Trump’s assault on high tech is an epic fail for the economy

Google CEO Sundar Pichai and other tech executives have denounced Trump administration efforts to restrict immigration.
Google CEO Sundar Pichai and other tech executives have denounced Trump administration efforts to restrict immigration. The Associated Press

There is surely no shortage of U.S. workers in Silicon Valley. But if President Donald Trump wants to get more Americans hired in tech, the solution isn’t to threaten work visas or to ban travel by immigrants and refugees.

He should tackle the problem at its source – in American public high schools, where math, science and technology education lags that of other nations. The problem isn’t that employers won’t “hire American,” as Trump puts it. It’s that too many American students, disproportionately students of color, aren’t being adequately prepared.

Trump has been fragging America’s tech sector in what can only be described as an act of epic stupidity, economically speaking. His executive order last weekend to restrict visas and refugees from seven Muslim-majority countries sowed international fear and chaos, and struck at the secret weapon that gives U.S. tech its edge – the ability to freely recruit and retain top talent internationally.

Immigrants are inextricably bound up with the success of tech in this country. Elon Musk came from South Africa to build Tesla, SpaceX and PayPal. Pierre Omidyar of eBay was born in Paris to Iranian parents. Yahoo founder Jerry Yang came from Taiwan at age 12 knowing one word of English. Apple’s Steve Jobs was the son of a Syrian refugee.

But as if throwing huge employers such as Google, Amazon and Microsoft into turmoil weren’t sufficient, the administration said this week it is drafting another executive order aimed at severely limiting visas for foreign workers. The H-1B skilled visas most commonly requested in tech do need some tweaks, in part to stop offshore outsourcing firms from undercutting U.S. workers, but there’s no earthly reason that shouldn’t be done the normal way, by Congress.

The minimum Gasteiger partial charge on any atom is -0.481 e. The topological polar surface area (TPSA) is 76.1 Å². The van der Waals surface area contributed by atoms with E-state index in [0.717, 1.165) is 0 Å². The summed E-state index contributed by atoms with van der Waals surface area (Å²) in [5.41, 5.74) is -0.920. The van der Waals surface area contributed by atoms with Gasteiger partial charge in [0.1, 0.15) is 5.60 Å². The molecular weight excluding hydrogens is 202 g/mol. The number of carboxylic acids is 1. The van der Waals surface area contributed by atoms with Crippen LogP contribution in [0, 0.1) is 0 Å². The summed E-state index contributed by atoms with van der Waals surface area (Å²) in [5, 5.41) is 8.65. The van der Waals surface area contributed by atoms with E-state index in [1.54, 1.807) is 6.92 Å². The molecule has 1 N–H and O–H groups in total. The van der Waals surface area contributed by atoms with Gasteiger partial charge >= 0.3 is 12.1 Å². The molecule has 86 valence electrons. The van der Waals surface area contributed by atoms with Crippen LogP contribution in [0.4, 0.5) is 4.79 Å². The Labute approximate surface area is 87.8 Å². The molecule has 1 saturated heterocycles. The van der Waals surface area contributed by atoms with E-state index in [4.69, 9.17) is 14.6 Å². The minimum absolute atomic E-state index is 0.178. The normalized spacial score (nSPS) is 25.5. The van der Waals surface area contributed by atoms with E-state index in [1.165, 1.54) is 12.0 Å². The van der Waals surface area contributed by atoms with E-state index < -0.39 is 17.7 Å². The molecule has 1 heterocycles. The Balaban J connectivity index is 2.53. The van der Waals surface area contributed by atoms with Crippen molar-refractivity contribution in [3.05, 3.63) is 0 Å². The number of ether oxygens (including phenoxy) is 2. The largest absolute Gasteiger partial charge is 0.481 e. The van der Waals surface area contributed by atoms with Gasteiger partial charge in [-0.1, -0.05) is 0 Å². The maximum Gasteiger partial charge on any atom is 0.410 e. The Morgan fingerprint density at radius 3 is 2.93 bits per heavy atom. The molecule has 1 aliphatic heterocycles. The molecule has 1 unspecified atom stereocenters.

Trump’s edicts – one already in force, the other, for now, only under discussion – have been denounced by tech executives in California and across the country, and for good moral and financial reasons. Google’s co-founder Sergey Brin, a former Soviet refugee, joined demonstrators at San Francisco International Airport. Amazon CEO Jeff Bezos said his company was exploring its own legal challenges, and joined Microsoft and Expedia in support of a Washington state lawsuit. Travis Kalanick, the head of Uber, quit Trump’s business council this week amid threats of boycott.

Several top executives are circulating an open letter asking Trump to work reasonably with them on this issue. But reason doesn’t seem to be driving policy in this administration.

Last weekend’s train wreck of an order was said to have been the brainchild of two of Trump’s most ideologically rigid lieutenants – Steve Bannon, a self-described “nationalist” and former head of the alt-right platform Breitbart, and Stephen Miller, a former aide to Trump’s attorney general nominee, Jeff Sessions. Bannon has told audiences he believes the “Judeo-Christian West” is preparing for a war with Muslims, and has complained that American “civic society” is being overrun by Asian CEOs and immigrant tech workers. Miller’s speeches and writings are riddled with similar crackpottery.

Such bigotry has no place in U.S. policy, let alone the hiring practices in one of the nation’s biggest job engines. But even if their motives weren’t suspect, cutting off foreign visas won’t make engineers out of Rust Belt dropouts. At last count, the U.S. was projected to have 1.3 million unfilled tech jobs over the next five years. One analysis of Bureau of Labor Statistics numbers reported more than 209,000 unfilled jobs in cybersecurity. The reason? Not enough skilled U.S. workers to adequately fill them, not even in California.

So few high school students understand computer science here, in fact, that last year Gov. Jerry Brown signed a law to address the problem. Lt. Gov. Gavin Newsom is still struggling to get computer science included in the core high school curriculum for University of California admissions.

The obvious solution, of course, would be to support public schools with federal money – an irony, given the private school zealot who is Trump’s pick for education secretary. So tech executives should speak up, to the extent they can without risking mean Trump tweets that tank their stock prices. Meanwhile, Trump might need another wall, just to keep Silicon Valley in Silicon Valley. The friendly Canadian business climate is the talk of the tech sector, suddenly.